Author: Trishla Bafna
A pacifying sea-Blue, dull yet enticing grey, the suave black, the lascivious red, bright orange, the tranquil green, playful yellow, a deep ombré, resplendent Auburn, glittering silver, burning gold and an endless array of every colour visible to the human eye.
Now, standing in the centre of a flustered market buzzing with voices of young girls bargaining with their mothers, she could relate to something far more profound. She could see Colours not only of the things sold in the ‘haat’ but also of the different emotions that people experienced.
Tempers ran high like currents across the crowded market and so the colour red was predominant in areas where shop keepers and customers haggled over prices. There was a large cloud of green over the jewellery and clothes store where one could see a group of young and pretty girls competing to look their best. Asha always wondered how these girls who were supposedly the best of friends could turn enemies over material things like clothes and trinkets. The colours yellow and blue could always be seen trailing above crowds of children reflecting their laughter, happiness and innocence, following them as they ran all over the place livening it up like a live wire of frolic.
Asha always associated the grey colour with the soldier who came to the market everyday but never brought his wife anything. His cold and lifeless eyes used to sweep over all the colourful hues in the market but nothing ever caught his fancy. Who knew what he was looking for? Was it redemption for his acts during the war or something that would make him feel that life was worth living again, or else a remedy that would erase all the horrors of the war, but Asha could only speculate.
The colour black was widow Bashir’s colour. Married at eighteen and widowed at twenty, her life had been a perpetual series of despair. She had lost her parents in a car accident at the age of four and had been brought up at the mercy of her relatives. They had gotten her married as soon as she had reached the legal age to a man old enough to be her father but at least she had had the protection of a husband and a home to call her own for the first time since her parents died. But alas, as fate would have it, her husband too died due to a heart attack leaving Bashir numb with shock and in desperate financial straits as he was under eons of debt. Now she sat everyday without fail, be it cold or raining or scorching hot under the banyan tree in the middle of the market selling homemade sweets to try and keep the roof over her head for just a day more, just one more day…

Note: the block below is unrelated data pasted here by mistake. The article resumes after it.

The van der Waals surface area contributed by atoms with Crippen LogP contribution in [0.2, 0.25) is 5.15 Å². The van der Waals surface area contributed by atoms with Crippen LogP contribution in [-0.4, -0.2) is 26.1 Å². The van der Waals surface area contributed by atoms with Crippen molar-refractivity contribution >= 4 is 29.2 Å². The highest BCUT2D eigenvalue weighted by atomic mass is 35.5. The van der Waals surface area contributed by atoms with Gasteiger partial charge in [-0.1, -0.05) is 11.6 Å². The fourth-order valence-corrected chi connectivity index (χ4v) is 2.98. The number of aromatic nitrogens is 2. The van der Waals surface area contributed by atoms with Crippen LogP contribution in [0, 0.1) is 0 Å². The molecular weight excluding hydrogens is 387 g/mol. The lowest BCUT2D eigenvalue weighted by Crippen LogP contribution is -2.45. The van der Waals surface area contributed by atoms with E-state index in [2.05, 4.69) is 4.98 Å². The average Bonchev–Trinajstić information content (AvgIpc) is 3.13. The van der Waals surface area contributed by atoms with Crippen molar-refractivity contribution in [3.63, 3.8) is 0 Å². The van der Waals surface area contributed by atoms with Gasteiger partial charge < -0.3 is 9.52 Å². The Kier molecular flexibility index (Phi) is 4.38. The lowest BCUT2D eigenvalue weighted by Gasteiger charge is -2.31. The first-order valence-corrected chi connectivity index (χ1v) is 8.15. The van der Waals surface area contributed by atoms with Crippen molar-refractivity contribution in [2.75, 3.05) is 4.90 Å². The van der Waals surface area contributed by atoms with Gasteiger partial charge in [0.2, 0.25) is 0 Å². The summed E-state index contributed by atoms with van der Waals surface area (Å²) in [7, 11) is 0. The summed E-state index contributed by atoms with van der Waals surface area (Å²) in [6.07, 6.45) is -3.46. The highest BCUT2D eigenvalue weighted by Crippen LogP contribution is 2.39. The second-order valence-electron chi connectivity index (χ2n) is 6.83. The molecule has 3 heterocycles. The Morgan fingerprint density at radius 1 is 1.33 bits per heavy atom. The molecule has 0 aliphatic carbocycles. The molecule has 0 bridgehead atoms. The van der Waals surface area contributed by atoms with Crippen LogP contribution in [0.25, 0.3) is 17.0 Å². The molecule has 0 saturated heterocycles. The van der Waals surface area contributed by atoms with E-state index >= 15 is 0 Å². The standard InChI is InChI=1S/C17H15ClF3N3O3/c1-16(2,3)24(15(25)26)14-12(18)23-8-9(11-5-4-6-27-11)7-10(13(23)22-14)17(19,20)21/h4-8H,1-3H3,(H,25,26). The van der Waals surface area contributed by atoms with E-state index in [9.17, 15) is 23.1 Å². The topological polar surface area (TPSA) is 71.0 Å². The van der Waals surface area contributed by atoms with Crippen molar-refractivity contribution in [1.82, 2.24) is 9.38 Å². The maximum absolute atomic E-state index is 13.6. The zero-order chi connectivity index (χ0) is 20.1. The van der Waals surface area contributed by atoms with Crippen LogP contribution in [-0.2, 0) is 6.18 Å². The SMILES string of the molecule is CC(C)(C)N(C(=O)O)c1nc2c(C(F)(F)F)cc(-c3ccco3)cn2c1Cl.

The fierce and bright orange, Asha always thought, suited Abdul the best. He had charisma and a sense of purpose. He could make indifferent and unfeeling people weep for his cause. Thus, it was no wonder that the orphanage had appointed him to be their official publicist even at the age of twelve. When Abdul spoke passionately about the poor children left to starve and asked people to contribute generously, even the misers were compelled to loosen their pockets. Whether all the money went to the orphanage or some went for the purchase of sweets for Abdul was a different matter all together. He was a firefly and all the ordinary people were attracted towards him like moths are to a firefly. Asha was of the opinion that he would be a great orator and politician one day. championing the cause of the downtrodden but lining his own pockets simultaneously.
As for the colour white, Asha thought it was her colour, perfectly capturing her essence as she believed herself to be at peace with herself and the world.
After all, at eighty-seven and nearly blind she had been through all the aforementioned kaleidoscope of colours and many more shades in between. But for now she was happy to just sit back and watch the drama of human life go on, sympathising with some while empathising with others as she had been in their place in the gruelling world at some point of time.
Deep inside, we have an entire abyss of covers thrown recklessly, one over the other. We keep splattering colour after colour, deepening the shade and creating the fondest and the gravest memories for ourselves. Life may pass us by and we may be reduced to dust, but memories…they remain.
The market place was a spectrum of colours and Asha could identify every one of them.